The file $SUBJECTS_DIR/$SUBJECT/$SUBJECT-ico-4-src.fif will now contain the Elekta FIFF-format description of the source space. Check these results by loading an MRI stack to the MRIlab software and overlaying the source space points. The points corresponding to source space <name>-src.fif can be found in $SUBJECTS_DIR/$SUBJECT/bem/<name>-lh.pnt and -rh.pnt. You can import these points to MRIlab via the File menu —> Import points.

Building the forward BEM model

The forward model is a mathematical-physical description of the extra-cranial electromagnetic field that would be generated by given neuronal currents. Understandably, an accurate forward model is needed before trying to estimate the inverse, i.e. which sources generated a measured field. The first thing we need is a conductor model, which describes the anatomical regions and their electric conductivities in the head. In the general case, one could employ a simple homogeneously conductive sphere as the head model, but as we’ve got this far with MRIs already, we will use those anatomical information to establish a more realistic model of the individual subject’s head.

mne_watershed_bem --atlas

will produce descriptions of the inner and outer skull surfaces and skin. If this is not accurate enough, you can adjust the watershed algorithm pre-flooding parameter from 15 to, e.g., 25 using the original mri_watershed function and the switch -h:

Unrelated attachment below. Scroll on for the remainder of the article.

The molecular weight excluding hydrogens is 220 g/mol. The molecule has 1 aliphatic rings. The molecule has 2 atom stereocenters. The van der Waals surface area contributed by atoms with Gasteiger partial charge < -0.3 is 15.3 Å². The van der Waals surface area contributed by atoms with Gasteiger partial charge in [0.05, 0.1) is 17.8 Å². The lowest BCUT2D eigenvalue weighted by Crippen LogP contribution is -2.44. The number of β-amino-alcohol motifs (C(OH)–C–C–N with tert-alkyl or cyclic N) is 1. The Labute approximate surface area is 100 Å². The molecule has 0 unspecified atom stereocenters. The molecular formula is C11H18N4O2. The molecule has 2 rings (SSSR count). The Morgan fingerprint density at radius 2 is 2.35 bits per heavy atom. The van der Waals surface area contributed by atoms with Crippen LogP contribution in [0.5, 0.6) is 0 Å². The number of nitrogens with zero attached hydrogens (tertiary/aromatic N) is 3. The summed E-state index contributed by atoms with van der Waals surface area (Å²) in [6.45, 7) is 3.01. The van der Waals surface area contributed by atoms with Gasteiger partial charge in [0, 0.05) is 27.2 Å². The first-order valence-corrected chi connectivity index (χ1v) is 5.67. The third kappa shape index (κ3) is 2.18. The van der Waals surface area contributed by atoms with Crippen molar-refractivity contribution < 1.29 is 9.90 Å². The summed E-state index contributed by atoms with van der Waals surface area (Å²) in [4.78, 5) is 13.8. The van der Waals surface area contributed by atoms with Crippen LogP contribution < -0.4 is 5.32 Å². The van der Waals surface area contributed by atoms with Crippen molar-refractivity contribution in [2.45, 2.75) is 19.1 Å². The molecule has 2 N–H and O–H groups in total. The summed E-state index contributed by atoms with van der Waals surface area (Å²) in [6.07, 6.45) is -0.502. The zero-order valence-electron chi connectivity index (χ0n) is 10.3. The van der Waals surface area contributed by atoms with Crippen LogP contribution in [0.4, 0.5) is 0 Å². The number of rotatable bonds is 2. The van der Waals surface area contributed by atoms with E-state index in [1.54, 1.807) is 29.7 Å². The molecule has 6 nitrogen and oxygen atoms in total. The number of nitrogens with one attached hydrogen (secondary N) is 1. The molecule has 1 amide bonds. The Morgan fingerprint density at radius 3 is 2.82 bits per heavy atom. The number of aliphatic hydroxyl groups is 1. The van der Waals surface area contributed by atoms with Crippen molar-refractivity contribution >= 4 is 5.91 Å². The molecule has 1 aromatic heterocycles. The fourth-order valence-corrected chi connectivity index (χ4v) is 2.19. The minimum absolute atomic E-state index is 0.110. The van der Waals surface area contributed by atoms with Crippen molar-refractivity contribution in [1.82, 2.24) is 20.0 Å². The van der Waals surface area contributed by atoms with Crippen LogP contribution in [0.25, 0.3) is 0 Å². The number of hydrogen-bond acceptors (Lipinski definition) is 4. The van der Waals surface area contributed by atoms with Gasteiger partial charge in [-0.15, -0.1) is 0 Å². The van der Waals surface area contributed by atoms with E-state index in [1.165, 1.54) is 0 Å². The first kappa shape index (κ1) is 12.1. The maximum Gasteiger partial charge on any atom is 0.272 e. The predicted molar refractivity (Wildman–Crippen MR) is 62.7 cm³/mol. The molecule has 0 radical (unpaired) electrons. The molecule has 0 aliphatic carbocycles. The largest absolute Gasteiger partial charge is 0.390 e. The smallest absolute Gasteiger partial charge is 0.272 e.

mri_watershed -h 25 -atlas -useSRAS -surf $SUBJECTS_DIR/$SUBJECT/bem/watershed/$SUBJECT $SUBJECTS_DIR/$SUBJECT/mri/T1.mgz $SUBJECT/bem/watershed/ws

You can check the resulting boundaries with Freeview, for example:

freeview -v $SUBJECTS_DIR/$SUBJECT/mri/T1.mgz -f $SUBJECTS_DIR/$SUBJECT/bem/watershed/${SUBJECT}_inner_skull_surface:edgecolor=red

It is known that identifying the boundary surfaces of conductivity changes is enough to construct a boundary element model (BEM), which can be used in magnetic field computations (forward modeling). An additional step here is to link these surfaces to the directory bem to be used by the software:

ln -s $SUBJECTS_DIR/$SUBJECT/bem/watershed/$SUBJECT_inner_skull_surface $SUBJECTS_DIR/$SUBJECT/bem/

ln -s $SUBJECTS_DIR/$SUBJECT/bem/watershed/$SUBJECT_outer_skull_surface $SUBJECTS_DIR/$SUBJECT/bem/

ln -s $SUBJECTS_DIR/$SUBJECT/bem/watershed/$SUBJECT_outer_skin_surface $SUBJECTS_DIR/$SUBJECT/bem/

Optionally, these surfaces can be estimated with another software called SimNIBS. See the instructions below for this.

As can be seen, we are producing a 3-layer BEM model. Now that we have the source locations and conductivity regions all set, we are ready to start working with the forward model. There is a convenience script for setting up the forward model in MNE software:

mne_setup_forward_model --surf --ico 4